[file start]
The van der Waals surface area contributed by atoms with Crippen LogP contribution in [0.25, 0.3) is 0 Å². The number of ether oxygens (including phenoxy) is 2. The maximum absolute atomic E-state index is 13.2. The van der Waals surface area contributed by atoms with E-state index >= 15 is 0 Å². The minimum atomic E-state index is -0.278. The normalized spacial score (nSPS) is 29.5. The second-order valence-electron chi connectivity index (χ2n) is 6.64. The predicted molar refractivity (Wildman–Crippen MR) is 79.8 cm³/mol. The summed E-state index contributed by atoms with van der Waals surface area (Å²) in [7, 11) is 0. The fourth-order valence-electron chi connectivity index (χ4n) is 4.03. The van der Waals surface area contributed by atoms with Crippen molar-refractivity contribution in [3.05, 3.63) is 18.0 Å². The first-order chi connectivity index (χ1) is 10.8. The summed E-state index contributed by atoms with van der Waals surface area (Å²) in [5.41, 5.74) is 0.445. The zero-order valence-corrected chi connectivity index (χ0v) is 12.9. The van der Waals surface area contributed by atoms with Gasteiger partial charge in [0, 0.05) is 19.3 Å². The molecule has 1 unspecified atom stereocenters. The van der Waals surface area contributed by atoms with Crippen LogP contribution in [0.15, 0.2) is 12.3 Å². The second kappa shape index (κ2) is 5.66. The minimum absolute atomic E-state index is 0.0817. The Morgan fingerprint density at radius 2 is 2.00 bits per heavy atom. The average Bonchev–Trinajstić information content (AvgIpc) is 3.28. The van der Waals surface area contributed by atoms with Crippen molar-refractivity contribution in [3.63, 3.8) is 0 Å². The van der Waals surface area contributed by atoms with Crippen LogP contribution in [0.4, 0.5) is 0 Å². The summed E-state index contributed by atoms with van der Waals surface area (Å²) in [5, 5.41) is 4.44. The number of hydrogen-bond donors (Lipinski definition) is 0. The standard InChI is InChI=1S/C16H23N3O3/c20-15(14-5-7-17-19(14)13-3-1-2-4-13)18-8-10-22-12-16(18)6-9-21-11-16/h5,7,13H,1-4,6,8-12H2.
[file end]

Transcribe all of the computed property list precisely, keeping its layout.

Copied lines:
The van der Waals surface area contributed by atoms with Crippen LogP contribution in [0.25, 0.3) is 0 Å². The number of ether oxygens (including phenoxy) is 2. The maximum absolute atomic E-state index is 13.2. The van der Waals surface area contributed by atoms with E-state index >= 15 is 0 Å². The minimum atomic E-state index is -0.278. The normalized spacial score (nSPS) is 29.5. The second-order valence-electron chi connectivity index (χ2n) is 6.64. The predicted molar refractivity (Wildman–Crippen MR) is 79.8 cm³/mol. The summed E-state index contributed by atoms with van der Waals surface area (Å²) in [7, 11) is 0. The fourth-order valence-electron chi connectivity index (χ4n) is 4.03. The van der Waals surface area contributed by atoms with Crippen molar-refractivity contribution in [3.05, 3.63) is 18.0 Å². The first-order chi connectivity index (χ1) is 10.8. The summed E-state index contributed by atoms with van der Waals surface area (Å²) in [5.41, 5.74) is 0.445. The zero-order valence-corrected chi connectivity index (χ0v) is 12.9. The van der Waals surface area contributed by atoms with Gasteiger partial charge in [0, 0.05) is 19.3 Å². The molecule has 1 unspecified atom stereocenters. The van der Waals surface area contributed by atoms with Crippen LogP contribution in [0.15, 0.2) is 12.3 Å². The second kappa shape index (κ2) is 5.66. The minimum absolute atomic E-state index is 0.0817. The Morgan fingerprint density at radius 2 is 2.00 bits per heavy atom. The average Bonchev–Trinajstić information content (AvgIpc) is 3.28. The van der Waals surface area contributed by atoms with Crippen molar-refractivity contribution in [3.63, 3.8) is 0 Å². The van der Waals surface area contributed by atoms with Crippen LogP contribution in [0.4, 0.5) is 0 Å². The summed E-state index contributed by atoms with van der Waals surface area (Å²) in [5, 5.41) is 4.44. The number of hydrogen-bond donors (Lipinski definition) is 0. The standard InChI is InChI=1S/C16H23N3O3/c20-15(14-5-7-17-19(14)13-3-1-2-4-13)18-8-10-22-12-16(18)6-9-21-11-16/h5,7,13H,1-4,6,8-12H2.